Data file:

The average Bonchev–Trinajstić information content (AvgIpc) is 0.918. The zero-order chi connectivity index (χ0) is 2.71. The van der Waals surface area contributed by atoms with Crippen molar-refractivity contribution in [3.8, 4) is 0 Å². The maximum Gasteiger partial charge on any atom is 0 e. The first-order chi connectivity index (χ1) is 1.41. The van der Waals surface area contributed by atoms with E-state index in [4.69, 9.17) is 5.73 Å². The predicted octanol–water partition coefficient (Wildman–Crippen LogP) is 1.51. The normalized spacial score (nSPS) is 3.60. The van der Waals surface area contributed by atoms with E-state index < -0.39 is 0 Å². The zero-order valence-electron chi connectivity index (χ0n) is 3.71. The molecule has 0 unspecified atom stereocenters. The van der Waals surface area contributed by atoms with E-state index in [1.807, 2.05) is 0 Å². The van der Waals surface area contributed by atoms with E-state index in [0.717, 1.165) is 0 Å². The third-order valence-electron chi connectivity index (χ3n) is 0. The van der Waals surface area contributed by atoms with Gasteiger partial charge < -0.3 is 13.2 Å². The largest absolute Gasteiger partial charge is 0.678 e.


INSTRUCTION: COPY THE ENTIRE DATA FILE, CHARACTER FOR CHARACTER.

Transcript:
The average Bonchev–Trinajstić information content (AvgIpc) is 0.918. The zero-order chi connectivity index (χ0) is 2.71. The van der Waals surface area contributed by atoms with Crippen molar-refractivity contribution in [3.8, 4) is 0 Å². The maximum Gasteiger partial charge on any atom is 0 e. The first-order chi connectivity index (χ1) is 1.41. The van der Waals surface area contributed by atoms with E-state index in [4.69, 9.17) is 5.73 Å². The predicted octanol–water partition coefficient (Wildman–Crippen LogP) is 1.51. The normalized spacial score (nSPS) is 3.60. The van der Waals surface area contributed by atoms with E-state index < -0.39 is 0 Å². The zero-order valence-electron chi connectivity index (χ0n) is 3.71. The molecule has 0 unspecified atom stereocenters. The van der Waals surface area contributed by atoms with E-state index in [1.807, 2.05) is 0 Å². The van der Waals surface area contributed by atoms with E-state index in [0.717, 1.165) is 0 Å². The third-order valence-electron chi connectivity index (χ3n) is 0. The van der Waals surface area contributed by atoms with Gasteiger partial charge < -0.3 is 13.2 Å². The largest absolute Gasteiger partial charge is 0.678 e.